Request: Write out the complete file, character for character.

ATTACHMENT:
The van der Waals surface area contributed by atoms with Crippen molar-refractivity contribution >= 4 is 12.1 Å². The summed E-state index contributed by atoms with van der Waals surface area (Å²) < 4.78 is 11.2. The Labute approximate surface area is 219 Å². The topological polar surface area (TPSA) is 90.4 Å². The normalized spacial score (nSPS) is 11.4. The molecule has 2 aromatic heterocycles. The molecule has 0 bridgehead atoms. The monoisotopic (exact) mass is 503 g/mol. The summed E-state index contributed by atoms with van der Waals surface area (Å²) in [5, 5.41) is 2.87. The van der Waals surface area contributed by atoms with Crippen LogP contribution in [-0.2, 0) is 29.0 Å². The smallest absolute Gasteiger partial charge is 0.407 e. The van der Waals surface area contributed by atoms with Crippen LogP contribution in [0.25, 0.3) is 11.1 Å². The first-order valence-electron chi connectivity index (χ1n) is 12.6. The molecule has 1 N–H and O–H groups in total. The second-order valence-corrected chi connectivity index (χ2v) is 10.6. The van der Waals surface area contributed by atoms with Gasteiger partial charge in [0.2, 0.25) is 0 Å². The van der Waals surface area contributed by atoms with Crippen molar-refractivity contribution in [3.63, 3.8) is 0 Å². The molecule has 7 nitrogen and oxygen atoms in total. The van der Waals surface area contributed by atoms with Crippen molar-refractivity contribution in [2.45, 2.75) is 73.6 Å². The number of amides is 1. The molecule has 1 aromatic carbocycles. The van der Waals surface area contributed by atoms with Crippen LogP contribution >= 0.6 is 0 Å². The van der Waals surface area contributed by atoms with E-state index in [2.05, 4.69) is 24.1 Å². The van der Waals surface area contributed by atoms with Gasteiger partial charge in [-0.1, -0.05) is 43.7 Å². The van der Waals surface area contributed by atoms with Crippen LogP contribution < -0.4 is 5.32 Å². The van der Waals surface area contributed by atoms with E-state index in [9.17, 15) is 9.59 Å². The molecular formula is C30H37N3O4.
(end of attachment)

The van der Waals surface area contributed by atoms with Crippen molar-refractivity contribution >= 4 is 12.1 Å². The summed E-state index contributed by atoms with van der Waals surface area (Å²) < 4.78 is 11.2. The Labute approximate surface area is 219 Å². The topological polar surface area (TPSA) is 90.4 Å². The normalized spacial score (nSPS) is 11.4. The molecule has 2 aromatic heterocycles. The molecule has 0 bridgehead atoms. The monoisotopic (exact) mass is 503 g/mol. The summed E-state index contributed by atoms with van der Waals surface area (Å²) in [5, 5.41) is 2.87. The van der Waals surface area contributed by atoms with Crippen LogP contribution in [-0.2, 0) is 29.0 Å². The smallest absolute Gasteiger partial charge is 0.407 e. The van der Waals surface area contributed by atoms with Crippen LogP contribution in [0.25, 0.3) is 11.1 Å². The first-order valence-electron chi connectivity index (χ1n) is 12.6. The molecule has 1 N–H and O–H groups in total. The second-order valence-corrected chi connectivity index (χ2v) is 10.6. The van der Waals surface area contributed by atoms with Gasteiger partial charge in [0.2, 0.25) is 0 Å². The van der Waals surface area contributed by atoms with Crippen molar-refractivity contribution in [3.63, 3.8) is 0 Å². The molecule has 7 nitrogen and oxygen atoms in total. The van der Waals surface area contributed by atoms with Crippen molar-refractivity contribution in [2.45, 2.75) is 73.6 Å². The number of amides is 1. The molecule has 1 aromatic carbocycles. The van der Waals surface area contributed by atoms with Crippen LogP contribution >= 0.6 is 0 Å². The van der Waals surface area contributed by atoms with E-state index in [2.05, 4.69) is 24.1 Å². The van der Waals surface area contributed by atoms with Gasteiger partial charge in [-0.1, -0.05) is 43.7 Å². The van der Waals surface area contributed by atoms with Crippen LogP contribution < -0.4 is 5.32 Å². The van der Waals surface area contributed by atoms with E-state index in [9.17, 15) is 9.59 Å². The molecular formula is C30H37N3O4.